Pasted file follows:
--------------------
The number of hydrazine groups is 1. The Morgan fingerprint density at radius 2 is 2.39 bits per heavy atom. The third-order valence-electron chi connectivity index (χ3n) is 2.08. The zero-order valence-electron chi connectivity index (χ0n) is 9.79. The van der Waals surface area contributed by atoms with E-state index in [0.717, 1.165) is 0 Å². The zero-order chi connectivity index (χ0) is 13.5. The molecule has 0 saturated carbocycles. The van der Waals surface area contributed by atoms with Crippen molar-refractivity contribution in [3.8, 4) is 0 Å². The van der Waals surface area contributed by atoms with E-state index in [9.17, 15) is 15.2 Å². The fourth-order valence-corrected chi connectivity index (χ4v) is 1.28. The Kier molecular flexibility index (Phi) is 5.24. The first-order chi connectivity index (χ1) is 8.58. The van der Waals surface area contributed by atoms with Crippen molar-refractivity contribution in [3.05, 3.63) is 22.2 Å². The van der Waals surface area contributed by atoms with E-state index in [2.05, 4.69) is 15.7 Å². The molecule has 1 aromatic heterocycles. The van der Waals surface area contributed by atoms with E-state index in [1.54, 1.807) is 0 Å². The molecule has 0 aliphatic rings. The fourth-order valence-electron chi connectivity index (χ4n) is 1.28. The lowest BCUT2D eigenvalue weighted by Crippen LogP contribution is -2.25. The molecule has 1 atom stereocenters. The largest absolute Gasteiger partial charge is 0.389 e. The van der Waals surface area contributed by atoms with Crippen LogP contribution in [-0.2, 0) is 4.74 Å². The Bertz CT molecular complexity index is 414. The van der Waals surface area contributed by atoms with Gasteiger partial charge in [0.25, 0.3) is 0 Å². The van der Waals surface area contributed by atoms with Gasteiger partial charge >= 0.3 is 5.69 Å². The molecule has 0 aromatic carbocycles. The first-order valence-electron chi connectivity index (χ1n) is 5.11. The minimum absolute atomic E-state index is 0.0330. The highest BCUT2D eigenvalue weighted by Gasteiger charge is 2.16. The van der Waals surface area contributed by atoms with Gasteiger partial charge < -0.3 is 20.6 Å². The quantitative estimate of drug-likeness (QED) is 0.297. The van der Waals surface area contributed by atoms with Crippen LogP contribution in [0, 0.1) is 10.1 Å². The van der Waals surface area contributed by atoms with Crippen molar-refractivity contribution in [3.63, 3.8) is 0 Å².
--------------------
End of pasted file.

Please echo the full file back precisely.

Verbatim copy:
The number of hydrazine groups is 1. The Morgan fingerprint density at radius 2 is 2.39 bits per heavy atom. The third-order valence-electron chi connectivity index (χ3n) is 2.08. The zero-order valence-electron chi connectivity index (χ0n) is 9.79. The van der Waals surface area contributed by atoms with E-state index in [0.717, 1.165) is 0 Å². The zero-order chi connectivity index (χ0) is 13.5. The molecule has 0 saturated carbocycles. The van der Waals surface area contributed by atoms with Crippen molar-refractivity contribution in [3.8, 4) is 0 Å². The van der Waals surface area contributed by atoms with E-state index in [9.17, 15) is 15.2 Å². The fourth-order valence-corrected chi connectivity index (χ4v) is 1.28. The Kier molecular flexibility index (Phi) is 5.24. The first-order chi connectivity index (χ1) is 8.58. The van der Waals surface area contributed by atoms with Crippen molar-refractivity contribution in [3.05, 3.63) is 22.2 Å². The van der Waals surface area contributed by atoms with E-state index in [2.05, 4.69) is 15.7 Å². The molecule has 1 aromatic heterocycles. The van der Waals surface area contributed by atoms with E-state index in [1.54, 1.807) is 0 Å². The molecule has 0 aliphatic rings. The fourth-order valence-electron chi connectivity index (χ4n) is 1.28. The lowest BCUT2D eigenvalue weighted by Crippen LogP contribution is -2.25. The molecule has 1 atom stereocenters. The largest absolute Gasteiger partial charge is 0.389 e. The van der Waals surface area contributed by atoms with Crippen LogP contribution in [-0.2, 0) is 4.74 Å². The Bertz CT molecular complexity index is 414. The van der Waals surface area contributed by atoms with Gasteiger partial charge in [0.25, 0.3) is 0 Å². The van der Waals surface area contributed by atoms with Gasteiger partial charge >= 0.3 is 5.69 Å². The molecule has 0 aromatic carbocycles. The first-order valence-electron chi connectivity index (χ1n) is 5.11. The minimum absolute atomic E-state index is 0.0330. The highest BCUT2D eigenvalue weighted by Gasteiger charge is 2.16. The van der Waals surface area contributed by atoms with Gasteiger partial charge < -0.3 is 20.6 Å². The quantitative estimate of drug-likeness (QED) is 0.297. The van der Waals surface area contributed by atoms with Crippen LogP contribution in [0, 0.1) is 10.1 Å². The van der Waals surface area contributed by atoms with Crippen molar-refractivity contribution in [3.63, 3.8) is 0 Å².